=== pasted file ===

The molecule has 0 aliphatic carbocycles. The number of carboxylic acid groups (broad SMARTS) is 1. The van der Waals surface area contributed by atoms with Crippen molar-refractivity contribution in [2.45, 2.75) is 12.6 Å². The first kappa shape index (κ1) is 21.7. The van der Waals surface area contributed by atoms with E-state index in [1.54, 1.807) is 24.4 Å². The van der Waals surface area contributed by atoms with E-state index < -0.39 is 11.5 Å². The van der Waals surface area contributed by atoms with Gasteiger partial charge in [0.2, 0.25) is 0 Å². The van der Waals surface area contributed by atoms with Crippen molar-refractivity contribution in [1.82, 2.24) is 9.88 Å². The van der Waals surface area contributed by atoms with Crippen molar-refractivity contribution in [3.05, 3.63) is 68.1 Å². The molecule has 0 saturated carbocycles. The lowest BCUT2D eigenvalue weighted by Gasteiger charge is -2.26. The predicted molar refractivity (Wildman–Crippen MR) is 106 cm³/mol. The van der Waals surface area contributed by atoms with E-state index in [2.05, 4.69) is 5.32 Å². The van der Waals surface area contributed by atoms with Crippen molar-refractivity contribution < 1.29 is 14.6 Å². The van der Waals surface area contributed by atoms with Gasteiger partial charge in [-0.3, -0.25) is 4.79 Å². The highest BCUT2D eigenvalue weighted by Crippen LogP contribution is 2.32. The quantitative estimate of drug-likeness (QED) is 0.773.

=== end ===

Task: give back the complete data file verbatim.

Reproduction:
The molecule has 0 aliphatic carbocycles. The number of carboxylic acid groups (broad SMARTS) is 1. The van der Waals surface area contributed by atoms with Crippen molar-refractivity contribution in [2.45, 2.75) is 12.6 Å². The first kappa shape index (κ1) is 21.7. The van der Waals surface area contributed by atoms with E-state index in [1.54, 1.807) is 24.4 Å². The van der Waals surface area contributed by atoms with E-state index < -0.39 is 11.5 Å². The van der Waals surface area contributed by atoms with Gasteiger partial charge in [0.2, 0.25) is 0 Å². The van der Waals surface area contributed by atoms with Crippen molar-refractivity contribution in [1.82, 2.24) is 9.88 Å². The van der Waals surface area contributed by atoms with Crippen molar-refractivity contribution in [3.05, 3.63) is 68.1 Å². The molecule has 0 saturated carbocycles. The lowest BCUT2D eigenvalue weighted by Gasteiger charge is -2.26. The predicted molar refractivity (Wildman–Crippen MR) is 106 cm³/mol. The van der Waals surface area contributed by atoms with E-state index in [2.05, 4.69) is 5.32 Å². The van der Waals surface area contributed by atoms with Crippen molar-refractivity contribution < 1.29 is 14.6 Å². The van der Waals surface area contributed by atoms with Gasteiger partial charge in [-0.3, -0.25) is 4.79 Å². The highest BCUT2D eigenvalue weighted by Crippen LogP contribution is 2.32. The quantitative estimate of drug-likeness (QED) is 0.773.